Russia is a country that is very new and innovative in many ways. However, it is also a country that is steeped in tradition and superstition. Even the most dedicated former communist can still be ruled by these old traditions that dictate how one should behave in a Russian home or in public. Because so many of these rules may be unknown to foreigners or it might cause some confusion, here is a list of 10 ways to not offend people in while in Russia.
Unfortunately, the English language does not have the same distinction that Russian has with “russkiy” meaning ethnically Russian and “rossiskiy” meaning any citizen living within the borders of the Russian Federation. For all sense and purposes, the term “Russian” in this text should mean “rossiskiy” and it is a general list of do’s and don’ts when visiting people in Russia.
1. Take Off Your Shoes
When entering a Russian home, it is absolutely imperative to immediately remove your shoes. The host will probably provide some tapochki or slippers to wear. Streets in Russia, especially in the big cities, tend to be very dirty. For instance, if you walk around Moscow in flip flops, don’t be surprised if your feet turn black by the end of the day. Therefore, always remove your shoes. It stops the spread of dirt, snow, ice, and sand in the winter time.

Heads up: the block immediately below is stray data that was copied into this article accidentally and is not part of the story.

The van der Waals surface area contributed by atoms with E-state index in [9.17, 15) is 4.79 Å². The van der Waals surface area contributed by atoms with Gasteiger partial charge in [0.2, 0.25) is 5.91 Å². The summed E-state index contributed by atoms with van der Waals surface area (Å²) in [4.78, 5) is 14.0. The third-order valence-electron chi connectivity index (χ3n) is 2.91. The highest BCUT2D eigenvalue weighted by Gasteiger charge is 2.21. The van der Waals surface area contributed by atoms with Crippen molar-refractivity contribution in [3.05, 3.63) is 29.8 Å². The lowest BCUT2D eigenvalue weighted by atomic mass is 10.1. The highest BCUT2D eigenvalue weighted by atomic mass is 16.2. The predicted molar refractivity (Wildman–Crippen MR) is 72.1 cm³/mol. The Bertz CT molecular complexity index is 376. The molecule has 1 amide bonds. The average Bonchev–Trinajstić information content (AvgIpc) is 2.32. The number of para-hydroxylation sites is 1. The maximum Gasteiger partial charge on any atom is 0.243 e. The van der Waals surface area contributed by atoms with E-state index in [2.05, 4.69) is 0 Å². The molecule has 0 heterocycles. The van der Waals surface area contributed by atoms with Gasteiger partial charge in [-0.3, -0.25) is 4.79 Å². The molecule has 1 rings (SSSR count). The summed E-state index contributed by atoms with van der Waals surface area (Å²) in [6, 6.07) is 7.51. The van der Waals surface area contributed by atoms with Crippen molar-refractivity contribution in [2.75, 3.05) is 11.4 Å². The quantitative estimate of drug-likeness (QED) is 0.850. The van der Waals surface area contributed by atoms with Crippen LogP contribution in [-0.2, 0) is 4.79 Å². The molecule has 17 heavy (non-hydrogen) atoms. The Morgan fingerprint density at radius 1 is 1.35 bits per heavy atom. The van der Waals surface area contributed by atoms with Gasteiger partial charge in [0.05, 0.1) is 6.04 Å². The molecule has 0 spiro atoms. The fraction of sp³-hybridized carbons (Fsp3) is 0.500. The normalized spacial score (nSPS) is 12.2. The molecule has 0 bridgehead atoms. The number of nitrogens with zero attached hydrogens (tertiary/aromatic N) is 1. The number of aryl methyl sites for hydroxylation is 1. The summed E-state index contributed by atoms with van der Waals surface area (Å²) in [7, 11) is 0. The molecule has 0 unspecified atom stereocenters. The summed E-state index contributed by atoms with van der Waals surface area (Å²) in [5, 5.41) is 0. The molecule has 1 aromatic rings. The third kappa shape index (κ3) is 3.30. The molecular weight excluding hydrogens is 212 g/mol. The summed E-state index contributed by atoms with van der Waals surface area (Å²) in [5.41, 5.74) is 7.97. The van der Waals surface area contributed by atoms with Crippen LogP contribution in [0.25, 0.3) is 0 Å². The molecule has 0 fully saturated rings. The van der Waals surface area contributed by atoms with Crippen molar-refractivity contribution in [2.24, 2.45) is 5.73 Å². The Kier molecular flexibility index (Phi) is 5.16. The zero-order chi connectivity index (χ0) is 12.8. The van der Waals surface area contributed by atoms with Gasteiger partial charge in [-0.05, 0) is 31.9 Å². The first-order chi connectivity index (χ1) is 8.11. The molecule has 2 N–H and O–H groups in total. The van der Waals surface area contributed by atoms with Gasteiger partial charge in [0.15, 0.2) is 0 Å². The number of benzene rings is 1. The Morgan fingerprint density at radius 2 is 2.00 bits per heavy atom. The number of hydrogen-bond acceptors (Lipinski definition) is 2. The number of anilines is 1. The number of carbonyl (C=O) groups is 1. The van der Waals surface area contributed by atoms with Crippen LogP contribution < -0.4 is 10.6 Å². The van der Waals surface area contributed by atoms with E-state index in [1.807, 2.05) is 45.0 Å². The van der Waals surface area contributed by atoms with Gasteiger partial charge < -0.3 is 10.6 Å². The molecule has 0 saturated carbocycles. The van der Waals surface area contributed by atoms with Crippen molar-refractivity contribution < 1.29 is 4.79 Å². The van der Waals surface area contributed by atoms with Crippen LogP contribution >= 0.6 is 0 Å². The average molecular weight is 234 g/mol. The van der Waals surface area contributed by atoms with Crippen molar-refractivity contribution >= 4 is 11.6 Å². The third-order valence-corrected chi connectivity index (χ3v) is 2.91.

2. Bring a Gift
When visiting someone’s home in Russia, it’s important not to show up empty-handed. The host has likely prepared a sumptuous meal and spent money to keep you comfortable at their home. As such, it’s polite to bring the host a gift. You don’t have to bring a gift for everyone, just the hosts. If the host is a woman, flowers, chocolate, or wine is much appreciated. If the host is a man, bring some beer if he drinks or ask beforehand what he would like you to add to the party. But if you are absolutely clueless about what to bring, fancy chocolate will please everyone.
3. Do Not Give Flowers in Even Numbers
This rule cannot be underestimated. When buying flowers in Russia, DO NOT buy them in even numbers. Usually, the florist will say something if an even number of flowers is accidentally chosen but it’s up to you to avoid this faux pas. Giving flowers in even numbers is very rude because they are only used at funerals. Additionally, some see yellow flowers as funeral flowers so to be safe, don’t give these either.
4. Do Not Shake Hands Over a Threshold
When meeting someone at the front door, never shake hands over a threshold. Wait until inside to do so.
5. Forget Something? Look in the Mirror
If you have left something behind and need to return to the host’s apartment, be sure to look in a mirror before you leave again. This is another time-honored superstition and it’s best not to argue about it. Most homes have a place to hang coats by the door which is accompanied by a mirror so it’s not difficult to adhere to this belief.
6. Never Exchange Money After Nightfall
Let’s say that you owe your host mom or friend a little money. Be sure to pay them back, just don’t do it at nighttime. Many believe that any money dealings after nightfall is a bad sign so it’s better to wait until morning to do this.
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7. If Staying the Night, Bring Some Home Clothes